By Henry Fitzgerald
BOCA RATON — Sylvia Robinson was always polite and considerate of others. After all, it was the only way for a proper lady to act. She made sure to dress impeccably and always, always put her best face forward.
Being a lady was important to her right up until her death of natural causes on Oct. 11. The Pittsburgh native, philanthropist and longtime Boca Raton resident was 89.
“Lots of people remember her as a lady in the best sense of the word,” said her daughter, Carol Robinson.
Mrs. Robinson thought it was important to give back to the community, most notably early on in the Pittsburgh area, and she and her husband, Donald, pursued their philanthropic interests “together and individually,” Carol Robinson said.
Mrs. Robinson in 1975 founded the American Friends of Israel War Disabled, which brings disabled Israeli war veterans to the United States for two weeks to show appreciation for their sacrifices, Carol Robinson said.
Mrs. Robinson, in a recorded interview in 1996 stored with the ULS Digital Collections at the University of Pittsburgh, detailed how she started the program after a trip to Geneva, Switzerland. There, she heard about a group that sponsored trips to Geneva for Israeli war veterans.
“I said to Don, ‘You know, if they can do it in Geneva with 5,000 Jews — we have 40,000 here in Pittsburgh — why can’t we do it here in Pittsburgh?’
“I think this is the thing that I’m proudest of because this is something that I thought up, that I started in the United States,” Mrs. Robinson said of the program, which initially expanded to other cities such as Chicago and Washington.
“When she passed away, we received so many cards and letters telling me about her relationships with families and veterans,” Carol Robinson said. “That’s one of her legacies. Right up until the end she was thinking about how she could help others.”
Donald and Sylvia Robinson, who with their two children had always enjoyed South Florida during their many vacations, bought a condo in the Stratford Arms in 1981, Carol Robinson said.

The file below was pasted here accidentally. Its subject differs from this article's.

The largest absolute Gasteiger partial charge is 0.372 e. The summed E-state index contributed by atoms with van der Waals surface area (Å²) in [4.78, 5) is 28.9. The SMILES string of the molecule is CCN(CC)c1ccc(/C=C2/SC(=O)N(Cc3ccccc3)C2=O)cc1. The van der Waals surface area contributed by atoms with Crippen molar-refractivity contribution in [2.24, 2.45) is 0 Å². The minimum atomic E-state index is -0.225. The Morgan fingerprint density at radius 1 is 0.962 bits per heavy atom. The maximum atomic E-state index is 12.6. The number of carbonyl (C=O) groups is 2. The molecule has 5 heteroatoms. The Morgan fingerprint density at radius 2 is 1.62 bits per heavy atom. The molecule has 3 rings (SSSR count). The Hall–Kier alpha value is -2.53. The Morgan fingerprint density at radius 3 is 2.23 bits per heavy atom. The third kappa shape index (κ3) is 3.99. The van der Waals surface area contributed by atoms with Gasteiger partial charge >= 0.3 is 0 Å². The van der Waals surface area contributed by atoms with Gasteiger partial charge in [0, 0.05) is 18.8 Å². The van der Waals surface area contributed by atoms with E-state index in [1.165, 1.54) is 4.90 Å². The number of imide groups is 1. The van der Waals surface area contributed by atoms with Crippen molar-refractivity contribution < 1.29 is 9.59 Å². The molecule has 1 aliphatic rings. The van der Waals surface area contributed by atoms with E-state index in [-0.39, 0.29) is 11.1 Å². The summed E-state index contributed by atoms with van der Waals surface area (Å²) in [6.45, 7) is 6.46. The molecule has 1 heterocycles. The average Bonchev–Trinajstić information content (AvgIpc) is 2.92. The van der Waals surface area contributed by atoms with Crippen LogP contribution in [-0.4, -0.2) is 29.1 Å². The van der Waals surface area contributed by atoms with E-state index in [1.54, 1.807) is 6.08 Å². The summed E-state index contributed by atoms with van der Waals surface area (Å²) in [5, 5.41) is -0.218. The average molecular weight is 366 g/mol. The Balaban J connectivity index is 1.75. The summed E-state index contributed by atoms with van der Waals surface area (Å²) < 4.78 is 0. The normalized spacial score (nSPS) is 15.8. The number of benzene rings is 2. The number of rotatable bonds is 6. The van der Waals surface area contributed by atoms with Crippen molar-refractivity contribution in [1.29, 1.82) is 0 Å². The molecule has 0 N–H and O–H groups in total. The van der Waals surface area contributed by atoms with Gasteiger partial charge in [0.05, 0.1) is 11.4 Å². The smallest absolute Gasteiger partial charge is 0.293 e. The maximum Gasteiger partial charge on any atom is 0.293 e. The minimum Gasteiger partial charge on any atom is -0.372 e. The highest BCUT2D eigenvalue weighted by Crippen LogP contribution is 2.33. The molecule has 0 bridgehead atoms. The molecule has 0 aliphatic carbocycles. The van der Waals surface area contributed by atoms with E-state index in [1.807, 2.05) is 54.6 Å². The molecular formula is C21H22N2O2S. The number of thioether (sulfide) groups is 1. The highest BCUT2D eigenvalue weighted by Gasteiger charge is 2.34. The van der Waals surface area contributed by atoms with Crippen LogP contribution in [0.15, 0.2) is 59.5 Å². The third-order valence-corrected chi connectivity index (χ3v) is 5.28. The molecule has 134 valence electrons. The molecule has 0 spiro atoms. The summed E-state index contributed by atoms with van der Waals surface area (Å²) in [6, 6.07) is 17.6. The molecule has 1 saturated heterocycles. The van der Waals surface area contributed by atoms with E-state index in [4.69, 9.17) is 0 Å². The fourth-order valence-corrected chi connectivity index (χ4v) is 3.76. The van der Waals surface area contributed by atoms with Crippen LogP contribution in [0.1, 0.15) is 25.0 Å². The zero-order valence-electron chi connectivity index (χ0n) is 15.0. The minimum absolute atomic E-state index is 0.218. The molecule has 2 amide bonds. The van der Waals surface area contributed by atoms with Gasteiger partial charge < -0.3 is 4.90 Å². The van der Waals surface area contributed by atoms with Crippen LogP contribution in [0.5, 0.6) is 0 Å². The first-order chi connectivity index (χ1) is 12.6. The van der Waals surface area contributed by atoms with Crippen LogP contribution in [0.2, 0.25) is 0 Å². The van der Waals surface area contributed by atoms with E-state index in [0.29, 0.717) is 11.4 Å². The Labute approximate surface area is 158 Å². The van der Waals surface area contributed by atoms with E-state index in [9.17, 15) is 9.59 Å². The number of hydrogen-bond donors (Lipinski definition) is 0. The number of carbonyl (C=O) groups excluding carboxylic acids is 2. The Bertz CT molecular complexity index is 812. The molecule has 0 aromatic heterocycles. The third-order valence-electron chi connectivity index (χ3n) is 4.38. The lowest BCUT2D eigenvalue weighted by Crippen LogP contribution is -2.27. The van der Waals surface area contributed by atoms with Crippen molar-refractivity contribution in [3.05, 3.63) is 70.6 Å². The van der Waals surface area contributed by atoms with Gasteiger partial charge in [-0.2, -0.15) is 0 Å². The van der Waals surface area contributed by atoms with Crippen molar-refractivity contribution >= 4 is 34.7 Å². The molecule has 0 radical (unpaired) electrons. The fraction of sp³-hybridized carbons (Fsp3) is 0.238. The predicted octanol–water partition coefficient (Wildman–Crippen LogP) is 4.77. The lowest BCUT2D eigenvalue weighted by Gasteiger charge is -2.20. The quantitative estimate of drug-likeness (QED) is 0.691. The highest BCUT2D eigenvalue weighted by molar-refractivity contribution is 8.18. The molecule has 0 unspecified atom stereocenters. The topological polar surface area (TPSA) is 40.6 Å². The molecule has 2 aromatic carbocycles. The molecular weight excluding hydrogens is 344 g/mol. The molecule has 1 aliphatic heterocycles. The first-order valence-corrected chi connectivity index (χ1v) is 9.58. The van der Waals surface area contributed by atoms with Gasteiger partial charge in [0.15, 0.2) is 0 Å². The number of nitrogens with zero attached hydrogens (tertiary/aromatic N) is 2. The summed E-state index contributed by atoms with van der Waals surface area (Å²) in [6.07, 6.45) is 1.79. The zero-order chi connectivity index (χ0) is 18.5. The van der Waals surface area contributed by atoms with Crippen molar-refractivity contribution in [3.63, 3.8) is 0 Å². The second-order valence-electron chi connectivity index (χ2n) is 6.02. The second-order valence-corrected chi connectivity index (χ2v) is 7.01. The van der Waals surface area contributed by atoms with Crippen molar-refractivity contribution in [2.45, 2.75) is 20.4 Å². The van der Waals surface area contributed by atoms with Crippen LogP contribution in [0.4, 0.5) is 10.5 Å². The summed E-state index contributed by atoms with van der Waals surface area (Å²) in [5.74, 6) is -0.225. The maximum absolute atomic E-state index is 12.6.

The Robinsons then donated to Boca Helping Hands, Boca Raton Regional Hospital and the Wick Theatre, where Mrs. Robinson also scratched a long-existing itch for drama.
Greg Hazle, Boca Helping Hands executive director, said that “she and her husband were significant contributors to our feeding program over the last eight years.”
Despite her appreciation for Boca Raton, Mrs. Robinson maintained her passion for Pittsburgh. She and a friend about a decade ago started the Tuesday Lunch Bunch, a group of Pittsburgh natives who met every week for lunch, said Carol Robinson.
“Those lunches sometimes lasted for hours,” she said. “That camaraderie was very special to my mother and to the others.”
Donald Robinson, her husband of 69 years, preceded Mrs. Robinson in death in 2017. They met in 1947 when Mr. Robinson, on leave from the U.S. Navy, crashed a wedding where Mrs. Robinson was a guest.
“That uniform swept my mother off her feet,” Carol Robinson said.
In 1961 he was a founder and president of White Cross discount drug stores, which grew to 163 locations before later merging into Revco Drug stores in 1972.
In addition to her daughter, Mrs. Robinson is survived by a son, Stephen Robinson; three grandchildren, Abigail Foster, Leslie Markel and Richard Markel, and three great-grandchildren, Beatrice, William and Finnley.
A funeral service was held at Temple Beth El Mausoleum in Boca Raton on Oct. 14.
Contributions may be made to The Jewish Association on Aging at jaapgh.networkforgood.com or Jewish Family and Community Services at jfcspgh.org.